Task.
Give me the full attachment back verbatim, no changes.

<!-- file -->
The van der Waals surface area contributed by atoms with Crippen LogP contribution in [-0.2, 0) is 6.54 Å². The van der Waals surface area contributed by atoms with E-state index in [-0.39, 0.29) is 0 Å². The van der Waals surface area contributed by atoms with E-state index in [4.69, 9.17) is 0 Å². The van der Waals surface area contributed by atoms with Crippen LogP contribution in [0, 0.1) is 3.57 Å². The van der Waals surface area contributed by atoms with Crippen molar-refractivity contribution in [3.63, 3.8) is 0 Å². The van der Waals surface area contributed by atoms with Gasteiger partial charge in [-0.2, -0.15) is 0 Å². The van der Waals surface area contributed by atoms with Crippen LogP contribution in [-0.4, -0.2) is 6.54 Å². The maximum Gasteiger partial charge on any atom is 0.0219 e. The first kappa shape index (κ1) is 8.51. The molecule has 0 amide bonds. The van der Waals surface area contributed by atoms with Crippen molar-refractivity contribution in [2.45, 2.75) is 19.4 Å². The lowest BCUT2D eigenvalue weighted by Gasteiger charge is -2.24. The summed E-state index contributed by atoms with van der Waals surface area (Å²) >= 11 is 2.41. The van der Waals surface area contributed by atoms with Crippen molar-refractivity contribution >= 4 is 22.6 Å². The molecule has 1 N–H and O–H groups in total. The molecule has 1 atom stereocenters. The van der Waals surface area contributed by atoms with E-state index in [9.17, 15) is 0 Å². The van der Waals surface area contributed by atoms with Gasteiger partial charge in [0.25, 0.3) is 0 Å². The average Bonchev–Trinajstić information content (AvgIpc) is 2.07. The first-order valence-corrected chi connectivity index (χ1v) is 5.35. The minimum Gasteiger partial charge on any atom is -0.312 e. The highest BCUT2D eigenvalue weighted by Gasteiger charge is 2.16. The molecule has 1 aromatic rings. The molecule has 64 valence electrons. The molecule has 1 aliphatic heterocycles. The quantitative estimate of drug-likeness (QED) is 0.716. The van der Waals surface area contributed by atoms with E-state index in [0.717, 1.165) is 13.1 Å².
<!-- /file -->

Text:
The van der Waals surface area contributed by atoms with Crippen LogP contribution in [-0.2, 0) is 6.54 Å². The van der Waals surface area contributed by atoms with E-state index in [-0.39, 0.29) is 0 Å². The van der Waals surface area contributed by atoms with E-state index in [4.69, 9.17) is 0 Å². The van der Waals surface area contributed by atoms with Crippen LogP contribution in [0, 0.1) is 3.57 Å². The van der Waals surface area contributed by atoms with Crippen molar-refractivity contribution in [3.63, 3.8) is 0 Å². The van der Waals surface area contributed by atoms with Gasteiger partial charge in [-0.2, -0.15) is 0 Å². The van der Waals surface area contributed by atoms with Crippen LogP contribution in [-0.4, -0.2) is 6.54 Å². The maximum Gasteiger partial charge on any atom is 0.0219 e. The first kappa shape index (κ1) is 8.51. The molecule has 0 amide bonds. The van der Waals surface area contributed by atoms with Crippen molar-refractivity contribution in [2.45, 2.75) is 19.4 Å². The lowest BCUT2D eigenvalue weighted by Gasteiger charge is -2.24. The summed E-state index contributed by atoms with van der Waals surface area (Å²) >= 11 is 2.41. The van der Waals surface area contributed by atoms with Crippen molar-refractivity contribution >= 4 is 22.6 Å². The molecule has 1 N–H and O–H groups in total. The molecule has 1 atom stereocenters. The van der Waals surface area contributed by atoms with E-state index in [9.17, 15) is 0 Å². The van der Waals surface area contributed by atoms with Gasteiger partial charge in [0.25, 0.3) is 0 Å². The average Bonchev–Trinajstić information content (AvgIpc) is 2.07. The first-order valence-corrected chi connectivity index (χ1v) is 5.35. The minimum Gasteiger partial charge on any atom is -0.312 e. The highest BCUT2D eigenvalue weighted by Gasteiger charge is 2.16. The molecule has 1 aromatic rings. The molecule has 64 valence electrons. The molecule has 1 aliphatic heterocycles. The quantitative estimate of drug-likeness (QED) is 0.716. The van der Waals surface area contributed by atoms with E-state index in [0.717, 1.165) is 13.1 Å².